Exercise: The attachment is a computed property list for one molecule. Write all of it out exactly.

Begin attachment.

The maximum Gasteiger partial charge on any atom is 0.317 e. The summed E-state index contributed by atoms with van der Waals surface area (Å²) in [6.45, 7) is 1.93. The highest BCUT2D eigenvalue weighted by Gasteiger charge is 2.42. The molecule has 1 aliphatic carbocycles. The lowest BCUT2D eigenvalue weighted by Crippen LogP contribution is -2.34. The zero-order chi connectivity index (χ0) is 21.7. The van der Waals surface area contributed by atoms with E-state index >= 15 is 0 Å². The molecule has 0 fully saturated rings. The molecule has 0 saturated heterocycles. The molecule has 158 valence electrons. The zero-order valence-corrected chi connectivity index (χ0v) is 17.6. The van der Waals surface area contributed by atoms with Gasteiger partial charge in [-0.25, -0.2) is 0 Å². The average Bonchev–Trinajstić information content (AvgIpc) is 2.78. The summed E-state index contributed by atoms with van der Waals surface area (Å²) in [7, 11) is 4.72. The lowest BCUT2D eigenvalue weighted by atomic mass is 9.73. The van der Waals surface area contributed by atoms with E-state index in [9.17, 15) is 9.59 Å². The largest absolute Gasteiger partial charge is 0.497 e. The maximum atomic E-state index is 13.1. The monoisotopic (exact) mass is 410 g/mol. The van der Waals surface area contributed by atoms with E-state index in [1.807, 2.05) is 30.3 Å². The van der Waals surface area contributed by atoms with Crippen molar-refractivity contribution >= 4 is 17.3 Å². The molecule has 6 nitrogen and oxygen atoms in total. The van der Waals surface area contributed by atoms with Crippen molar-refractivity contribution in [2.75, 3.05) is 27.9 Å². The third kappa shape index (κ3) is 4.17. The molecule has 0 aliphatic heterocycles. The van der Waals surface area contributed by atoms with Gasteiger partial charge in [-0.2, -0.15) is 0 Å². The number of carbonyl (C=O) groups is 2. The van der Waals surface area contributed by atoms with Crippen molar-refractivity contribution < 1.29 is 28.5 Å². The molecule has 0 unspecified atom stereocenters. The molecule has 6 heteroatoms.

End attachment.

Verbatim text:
The maximum Gasteiger partial charge on any atom is 0.317 e. The summed E-state index contributed by atoms with van der Waals surface area (Å²) in [6.45, 7) is 1.93. The highest BCUT2D eigenvalue weighted by Gasteiger charge is 2.42. The molecule has 1 aliphatic carbocycles. The lowest BCUT2D eigenvalue weighted by Crippen LogP contribution is -2.34. The zero-order chi connectivity index (χ0) is 21.7. The van der Waals surface area contributed by atoms with E-state index >= 15 is 0 Å². The molecule has 0 fully saturated rings. The molecule has 0 saturated heterocycles. The molecule has 158 valence electrons. The zero-order valence-corrected chi connectivity index (χ0v) is 17.6. The van der Waals surface area contributed by atoms with Gasteiger partial charge in [-0.25, -0.2) is 0 Å². The average Bonchev–Trinajstić information content (AvgIpc) is 2.78. The summed E-state index contributed by atoms with van der Waals surface area (Å²) in [7, 11) is 4.72. The lowest BCUT2D eigenvalue weighted by atomic mass is 9.73. The van der Waals surface area contributed by atoms with E-state index in [9.17, 15) is 9.59 Å². The largest absolute Gasteiger partial charge is 0.497 e. The maximum atomic E-state index is 13.1. The monoisotopic (exact) mass is 410 g/mol. The van der Waals surface area contributed by atoms with E-state index in [1.807, 2.05) is 30.3 Å². The van der Waals surface area contributed by atoms with Crippen molar-refractivity contribution >= 4 is 17.3 Å². The molecule has 6 nitrogen and oxygen atoms in total. The van der Waals surface area contributed by atoms with Crippen molar-refractivity contribution in [2.75, 3.05) is 27.9 Å². The third kappa shape index (κ3) is 4.17. The molecule has 0 aliphatic heterocycles. The van der Waals surface area contributed by atoms with Gasteiger partial charge in [-0.2, -0.15) is 0 Å². The number of carbonyl (C=O) groups is 2. The van der Waals surface area contributed by atoms with Crippen molar-refractivity contribution < 1.29 is 28.5 Å². The molecule has 0 unspecified atom stereocenters. The molecule has 6 heteroatoms.